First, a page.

A new rail line has been built through the CBD roughly every 25 years: the Harbour Bridge (1932), Circular Quay (1956), the Eastern Suburbs Line (1979). It’s now been 33 years since the last expansion of CBD heavy rail capacity, and probably another 2 decades before another one can be built.

Postscript: It’s getting late and this post is getting quite long. There are other areas that probably deserve mention, but they are not as important, so in the interest of not turning this into a novel and I’m going to leave it here for now.

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Comments
  1. Simon says:

    Regarding Brisbane BRT capacity, the busiest point now sees over 400 buses in the busiest hour. I think the capacity is well over 9000/hr/direction.

  2. Nat says:

    Well done Bambul.
    I think that the fact that Infrastructure NSW’s management board is loaded with representatives of the road freight transport industries may have influenced its findings. INSW may be independent. It is certainly not unbiassed. The credibility of its report is thus thrown into doubt.
    And why was State Cabinet so hasty to approve funds for the new motorway?.. Something is going on within the Liberal / National coalition.

  3. Ian Ferrier says:

    Congratulations on your website. Like you I find the INSW’s CBD bus tunnel idea an ugly solution and I hope it never happens. I note that Seattle has an underground interchange for light rail and electric trolley buses. Pulling Sydney diesel buses underground would be bigger problem.

  4. The figures quoted were quite a few years old and almost certainly are out of date (for Brisbane, I reckon it’s still the same for Melbourne).

    Though I would also point out that maximum capacity for buses is theoretically one bus every couple of seconds on open road, or around 70,000 passengers per hour. The problem occurs when trying to get them on or off the buses, as it requires large amounts of kerbside space (much more than vehicles on rail), and this bottleneck is not addressed by the CBD BRT tunnel.

    In fact, the bus tunnel provides less kerbside space than currently exists on the surface, so I can only imagine the problem getting worse. Unless buses are allowed to continue operating on the surface, which partly defeats the purpose of building the tunnel in the first place.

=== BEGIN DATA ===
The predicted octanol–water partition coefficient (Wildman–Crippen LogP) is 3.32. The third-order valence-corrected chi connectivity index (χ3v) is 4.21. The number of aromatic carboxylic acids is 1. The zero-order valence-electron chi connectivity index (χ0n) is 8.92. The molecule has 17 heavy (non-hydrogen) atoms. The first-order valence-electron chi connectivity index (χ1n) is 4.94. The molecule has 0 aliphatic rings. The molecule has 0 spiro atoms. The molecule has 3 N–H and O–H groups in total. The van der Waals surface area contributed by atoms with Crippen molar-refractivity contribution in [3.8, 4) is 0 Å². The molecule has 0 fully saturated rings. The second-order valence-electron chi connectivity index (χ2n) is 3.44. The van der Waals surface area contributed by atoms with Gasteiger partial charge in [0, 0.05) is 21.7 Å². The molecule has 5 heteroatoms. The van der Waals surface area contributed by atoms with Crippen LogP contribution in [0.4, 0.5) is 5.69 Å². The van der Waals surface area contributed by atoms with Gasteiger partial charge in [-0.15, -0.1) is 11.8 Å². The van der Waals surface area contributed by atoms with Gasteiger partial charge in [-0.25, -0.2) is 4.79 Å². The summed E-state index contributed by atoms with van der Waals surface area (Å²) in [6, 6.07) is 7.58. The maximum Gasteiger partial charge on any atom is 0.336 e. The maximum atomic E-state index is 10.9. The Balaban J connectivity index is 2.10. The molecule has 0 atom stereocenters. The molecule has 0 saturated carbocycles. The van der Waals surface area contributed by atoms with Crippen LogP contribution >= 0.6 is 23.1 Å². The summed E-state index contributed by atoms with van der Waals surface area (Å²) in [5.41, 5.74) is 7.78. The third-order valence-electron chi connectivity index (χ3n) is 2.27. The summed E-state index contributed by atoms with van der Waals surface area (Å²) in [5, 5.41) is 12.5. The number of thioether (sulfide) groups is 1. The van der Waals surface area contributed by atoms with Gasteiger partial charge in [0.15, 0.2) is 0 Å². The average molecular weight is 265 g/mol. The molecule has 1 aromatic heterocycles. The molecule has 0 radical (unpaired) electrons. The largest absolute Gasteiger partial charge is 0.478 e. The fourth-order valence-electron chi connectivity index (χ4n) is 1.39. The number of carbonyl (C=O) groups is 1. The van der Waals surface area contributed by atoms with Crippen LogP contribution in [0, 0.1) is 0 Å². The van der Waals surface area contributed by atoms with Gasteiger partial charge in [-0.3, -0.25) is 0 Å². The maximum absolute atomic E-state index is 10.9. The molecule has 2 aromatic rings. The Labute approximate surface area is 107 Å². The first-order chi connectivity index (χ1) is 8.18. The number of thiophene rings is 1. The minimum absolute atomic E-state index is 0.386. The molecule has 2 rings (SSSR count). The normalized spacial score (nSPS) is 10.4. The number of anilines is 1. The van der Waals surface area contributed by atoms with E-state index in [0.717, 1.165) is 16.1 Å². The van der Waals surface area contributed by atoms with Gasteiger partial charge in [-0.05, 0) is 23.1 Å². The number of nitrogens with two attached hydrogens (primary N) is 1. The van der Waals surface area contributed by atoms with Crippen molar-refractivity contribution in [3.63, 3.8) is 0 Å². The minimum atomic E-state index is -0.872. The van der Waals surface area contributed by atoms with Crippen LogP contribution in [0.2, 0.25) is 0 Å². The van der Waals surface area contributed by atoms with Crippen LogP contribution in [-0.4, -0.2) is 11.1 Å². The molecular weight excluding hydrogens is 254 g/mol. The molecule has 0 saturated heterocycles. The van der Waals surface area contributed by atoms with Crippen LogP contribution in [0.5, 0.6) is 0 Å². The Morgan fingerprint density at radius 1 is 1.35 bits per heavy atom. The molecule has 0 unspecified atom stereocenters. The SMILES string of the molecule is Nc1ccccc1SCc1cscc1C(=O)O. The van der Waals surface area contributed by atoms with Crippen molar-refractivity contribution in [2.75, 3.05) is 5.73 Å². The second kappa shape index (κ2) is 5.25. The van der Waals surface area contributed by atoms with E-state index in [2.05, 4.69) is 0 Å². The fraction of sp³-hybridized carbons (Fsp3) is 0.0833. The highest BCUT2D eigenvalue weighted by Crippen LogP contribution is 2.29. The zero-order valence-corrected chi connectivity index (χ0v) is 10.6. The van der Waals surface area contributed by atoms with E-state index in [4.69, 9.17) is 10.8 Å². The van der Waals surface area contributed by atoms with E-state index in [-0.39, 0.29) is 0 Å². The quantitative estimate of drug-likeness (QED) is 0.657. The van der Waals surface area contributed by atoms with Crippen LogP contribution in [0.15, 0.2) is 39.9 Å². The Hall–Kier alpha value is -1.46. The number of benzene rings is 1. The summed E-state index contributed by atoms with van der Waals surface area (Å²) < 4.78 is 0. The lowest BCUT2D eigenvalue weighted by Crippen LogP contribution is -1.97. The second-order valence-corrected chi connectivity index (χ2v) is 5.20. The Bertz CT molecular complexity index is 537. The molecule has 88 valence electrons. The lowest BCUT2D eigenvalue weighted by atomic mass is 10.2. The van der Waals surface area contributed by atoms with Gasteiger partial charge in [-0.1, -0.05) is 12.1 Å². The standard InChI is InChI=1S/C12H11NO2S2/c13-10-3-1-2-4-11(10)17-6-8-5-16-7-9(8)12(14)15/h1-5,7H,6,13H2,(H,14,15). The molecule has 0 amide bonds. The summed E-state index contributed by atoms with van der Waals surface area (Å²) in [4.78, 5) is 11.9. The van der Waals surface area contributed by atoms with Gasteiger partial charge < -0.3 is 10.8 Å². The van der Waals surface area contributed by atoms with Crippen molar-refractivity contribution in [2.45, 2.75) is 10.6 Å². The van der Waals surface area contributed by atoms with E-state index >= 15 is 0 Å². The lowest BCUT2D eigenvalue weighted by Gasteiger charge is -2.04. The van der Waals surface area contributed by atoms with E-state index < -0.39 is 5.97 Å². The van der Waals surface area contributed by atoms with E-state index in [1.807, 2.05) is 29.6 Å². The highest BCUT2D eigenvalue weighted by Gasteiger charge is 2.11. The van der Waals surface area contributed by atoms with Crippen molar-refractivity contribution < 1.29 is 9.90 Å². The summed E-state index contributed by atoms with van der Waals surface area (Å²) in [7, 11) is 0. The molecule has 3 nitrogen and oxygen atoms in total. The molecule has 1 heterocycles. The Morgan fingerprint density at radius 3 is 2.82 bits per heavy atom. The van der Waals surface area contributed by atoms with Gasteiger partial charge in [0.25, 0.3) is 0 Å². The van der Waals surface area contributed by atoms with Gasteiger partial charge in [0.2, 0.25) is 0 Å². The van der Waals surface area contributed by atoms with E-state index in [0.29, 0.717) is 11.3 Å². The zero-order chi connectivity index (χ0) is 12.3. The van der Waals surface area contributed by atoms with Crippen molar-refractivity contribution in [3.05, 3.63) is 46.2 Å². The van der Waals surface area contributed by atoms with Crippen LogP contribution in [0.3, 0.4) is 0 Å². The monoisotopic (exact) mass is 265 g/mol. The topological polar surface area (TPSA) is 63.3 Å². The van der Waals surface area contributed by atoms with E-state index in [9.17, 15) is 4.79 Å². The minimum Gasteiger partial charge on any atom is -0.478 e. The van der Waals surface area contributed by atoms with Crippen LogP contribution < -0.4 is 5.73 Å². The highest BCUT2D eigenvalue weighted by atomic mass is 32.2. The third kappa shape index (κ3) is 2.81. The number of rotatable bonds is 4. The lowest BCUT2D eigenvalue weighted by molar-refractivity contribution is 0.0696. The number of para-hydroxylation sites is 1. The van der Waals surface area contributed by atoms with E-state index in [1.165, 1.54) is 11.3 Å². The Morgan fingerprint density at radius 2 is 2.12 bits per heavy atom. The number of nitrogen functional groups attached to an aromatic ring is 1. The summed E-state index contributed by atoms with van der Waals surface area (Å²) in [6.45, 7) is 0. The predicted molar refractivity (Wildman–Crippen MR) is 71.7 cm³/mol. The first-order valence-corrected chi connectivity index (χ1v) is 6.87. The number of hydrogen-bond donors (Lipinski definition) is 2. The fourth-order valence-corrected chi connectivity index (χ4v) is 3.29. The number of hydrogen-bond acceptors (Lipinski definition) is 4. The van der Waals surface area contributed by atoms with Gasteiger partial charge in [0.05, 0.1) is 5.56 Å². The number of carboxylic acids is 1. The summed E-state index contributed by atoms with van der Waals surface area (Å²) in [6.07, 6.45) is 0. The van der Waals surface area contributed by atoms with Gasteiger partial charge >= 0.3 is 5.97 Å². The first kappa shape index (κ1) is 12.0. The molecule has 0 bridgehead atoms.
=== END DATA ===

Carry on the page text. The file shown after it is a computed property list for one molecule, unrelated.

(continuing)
It does provide for more road-space for buses, but it’s a very expensive way of achieving this. However, I think a bus terminal in the old tram tunnels at Wynyard (minus the tunnel to Town Hall) would definitely be welcome.

  5. It was an election promise to build which ever road project Infrastructure NSW recommended. It was also an election promise to build the NWRL. Everything else is up in the air, and depends on the Transport Master Plan that Transport for NSW is finalising by the end of the year.

  6. I think an underground interchange, where bus passengers can change quickly and easily (and without fare penalty) onto a train, is a much better solution that a tunnel connecting Town Hall to Wynyard.

  7. […] Infrastructure NSW Report (part 2): The bad […]

  8. Tom says:

    Yuck!! Who wants to ride around in some hot, filthy, disgusting polluted bus tunnel? Start laying light rail tracks in George Street!! How hard can it be?? Otherwise, without a light rail spine, there’s NO POINT HAVING ANY LIGHT RAIL ANYWHERE IN SYDNEY!!!!!!!

  9. […] though I have rubbished the current plan for the BRT tunnel as one that “needs to die an unholy death”, it’s a concept that’s not entirely without merit. For example, it would greatly […]

  10. […] most high profile debate was between light rail on George St or a bus tunnel through the CBD. While I didn’t agree with everything in the Infrastructure NSW Report, one thing I did appreciate about it was how it prioritised the projects with lower cost to the […]

  11. […] Infrastructure NSW Report (part 2): The bad 5 October 2012 (10 comments) […]

  12. […] discredited as more expensive, not less, than the tunnel option, while its recommendation to build an underground CBD bus tunnel through the CBD rather than light rail along George St was rubbished by Transport by NSW. When given the task of […]

  13. Tim says:

    You didn’t mention the Infrastructure NSW plan calls for an investigation into the extension of the Eastern Suburbs Line from Bondi Junction to Maroubra and sees this a complementing the Light Rail to Kingsford. (BTW: This suggestion seems to have fallen in the bin.)

  14. […] reading the 2012 Infrastructure NSW Report that opposed George Street light rail. The alternative bus tunnel option suggested by the report was criticised by Transport for NSW, with Infrastructure NSW later […]